Corporate vs. Academic hiring time frames?


Hi all,

Finished my PhD two years ago and took an industry job as I was feeling a bit disenchanted with academia. Last month I applied for another industry job, interviewed and got an email saying I'd got the position and formal paperwork would follow.

Formal paperwork hasn't followed and its been over 3 weeks. I've already handed my notice in at my old company too so as to comply with the start date the new place gave me, so I'm wondering if they've just decided now that they don't want me, or if I need to get in touch and push the issue? I've been in touch with the CEO who hired me who's confirmed my start date, but I've got no contract or anything.

Reality is I've been in academia for ages now and I realise I'm not well versed in how these companies operate and the time frames they work on- is this entirely normal for the corporate world? Would emailing or calling to check be frowned upon in corporate? I know it wouldn't in academia because I've worked in it for a long time now, multiple jobs all really good at keeping in touch and getting these kinds of documents out. However looking at it, every response I've seen online is 'corporate HR happens when it happens lol' and a lot of sites say I run the risk of marking myself out as a problem before I'm even there.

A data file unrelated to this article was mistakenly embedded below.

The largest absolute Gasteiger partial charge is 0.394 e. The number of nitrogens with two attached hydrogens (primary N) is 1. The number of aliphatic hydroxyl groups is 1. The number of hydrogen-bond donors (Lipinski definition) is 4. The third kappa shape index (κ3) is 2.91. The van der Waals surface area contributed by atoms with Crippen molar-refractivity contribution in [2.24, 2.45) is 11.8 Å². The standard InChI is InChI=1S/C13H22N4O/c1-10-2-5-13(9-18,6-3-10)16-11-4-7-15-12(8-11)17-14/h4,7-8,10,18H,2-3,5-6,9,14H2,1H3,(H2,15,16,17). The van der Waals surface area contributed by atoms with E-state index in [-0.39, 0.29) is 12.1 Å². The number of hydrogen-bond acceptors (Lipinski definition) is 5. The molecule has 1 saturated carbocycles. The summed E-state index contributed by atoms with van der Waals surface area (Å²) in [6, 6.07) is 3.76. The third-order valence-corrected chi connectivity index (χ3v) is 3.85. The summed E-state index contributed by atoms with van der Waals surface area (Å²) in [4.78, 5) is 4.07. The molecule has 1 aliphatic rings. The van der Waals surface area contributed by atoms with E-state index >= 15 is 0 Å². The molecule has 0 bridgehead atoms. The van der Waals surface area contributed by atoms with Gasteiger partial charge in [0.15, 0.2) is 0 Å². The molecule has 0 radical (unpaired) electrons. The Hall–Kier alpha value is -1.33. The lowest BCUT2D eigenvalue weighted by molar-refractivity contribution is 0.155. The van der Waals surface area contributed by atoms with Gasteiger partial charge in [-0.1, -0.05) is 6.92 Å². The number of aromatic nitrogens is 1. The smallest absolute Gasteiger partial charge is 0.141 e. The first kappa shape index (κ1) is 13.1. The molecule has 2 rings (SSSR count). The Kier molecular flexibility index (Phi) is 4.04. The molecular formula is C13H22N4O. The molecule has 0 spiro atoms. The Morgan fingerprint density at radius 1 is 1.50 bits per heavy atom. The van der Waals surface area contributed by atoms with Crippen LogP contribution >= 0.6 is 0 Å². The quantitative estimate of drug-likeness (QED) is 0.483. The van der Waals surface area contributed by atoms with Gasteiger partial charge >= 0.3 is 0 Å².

Is this the case? It seems bizarre, but I'll admit I've got no experience and need to know if I should email their HR department or start grovelling for my old job back.


I'd contact them if I was you and politely as them for an update as you've handed in your notice to comply with the start date they've given you. That wouldn’t be unreasonable at all in my opinion. It’s possible that they work on slightly different time scales than what you’re used to (academia), but the fact is they can’t leave you hanging until you’re potentially out of work over what is essentially an informal offer (an ex colleague of mine experienced this when dealing with a start-up company). I know what you mean re potentially being viewed as problematic before beginning the job itself however the company has to be a good fit for you too, not just the other way around.


Just keep this in mind for next time. You should apply your exit papers and serve notice only when you have received an offer letter from the new firm. A verbal assurance and word of confidence mean nothing in a corporate as long as you don't have them in written form.
Since you're already serving your notice period while you've received a confirmation from the new firm, it is not wrong to nudge them regarding your offer letter. Call or email them and put it across politely. All the best!